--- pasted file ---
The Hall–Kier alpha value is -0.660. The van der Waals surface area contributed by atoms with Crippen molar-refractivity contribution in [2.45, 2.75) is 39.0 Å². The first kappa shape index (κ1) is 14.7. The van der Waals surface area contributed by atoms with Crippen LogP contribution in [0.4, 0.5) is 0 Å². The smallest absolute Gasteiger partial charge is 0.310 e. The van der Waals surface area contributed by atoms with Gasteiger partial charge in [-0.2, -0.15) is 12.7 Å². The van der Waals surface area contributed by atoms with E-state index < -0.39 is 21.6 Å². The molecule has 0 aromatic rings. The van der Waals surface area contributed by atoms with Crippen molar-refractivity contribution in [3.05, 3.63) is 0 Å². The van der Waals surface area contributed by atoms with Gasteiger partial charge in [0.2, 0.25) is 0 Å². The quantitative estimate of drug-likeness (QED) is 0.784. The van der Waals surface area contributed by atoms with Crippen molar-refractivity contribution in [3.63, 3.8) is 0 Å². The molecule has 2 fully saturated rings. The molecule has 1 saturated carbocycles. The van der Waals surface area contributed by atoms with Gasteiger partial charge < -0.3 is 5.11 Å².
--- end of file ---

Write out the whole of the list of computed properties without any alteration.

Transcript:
The Hall–Kier alpha value is -0.660. The van der Waals surface area contributed by atoms with Crippen molar-refractivity contribution in [2.45, 2.75) is 39.0 Å². The first kappa shape index (κ1) is 14.7. The van der Waals surface area contributed by atoms with Crippen LogP contribution in [0.4, 0.5) is 0 Å². The smallest absolute Gasteiger partial charge is 0.310 e. The van der Waals surface area contributed by atoms with Gasteiger partial charge in [-0.2, -0.15) is 12.7 Å². The van der Waals surface area contributed by atoms with E-state index < -0.39 is 21.6 Å². The molecule has 0 aromatic rings. The van der Waals surface area contributed by atoms with Crippen molar-refractivity contribution in [3.05, 3.63) is 0 Å². The van der Waals surface area contributed by atoms with Gasteiger partial charge in [0.2, 0.25) is 0 Å². The quantitative estimate of drug-likeness (QED) is 0.784. The van der Waals surface area contributed by atoms with Crippen molar-refractivity contribution in [3.63, 3.8) is 0 Å². The molecule has 2 fully saturated rings. The molecule has 1 saturated carbocycles. The van der Waals surface area contributed by atoms with Gasteiger partial charge < -0.3 is 5.11 Å².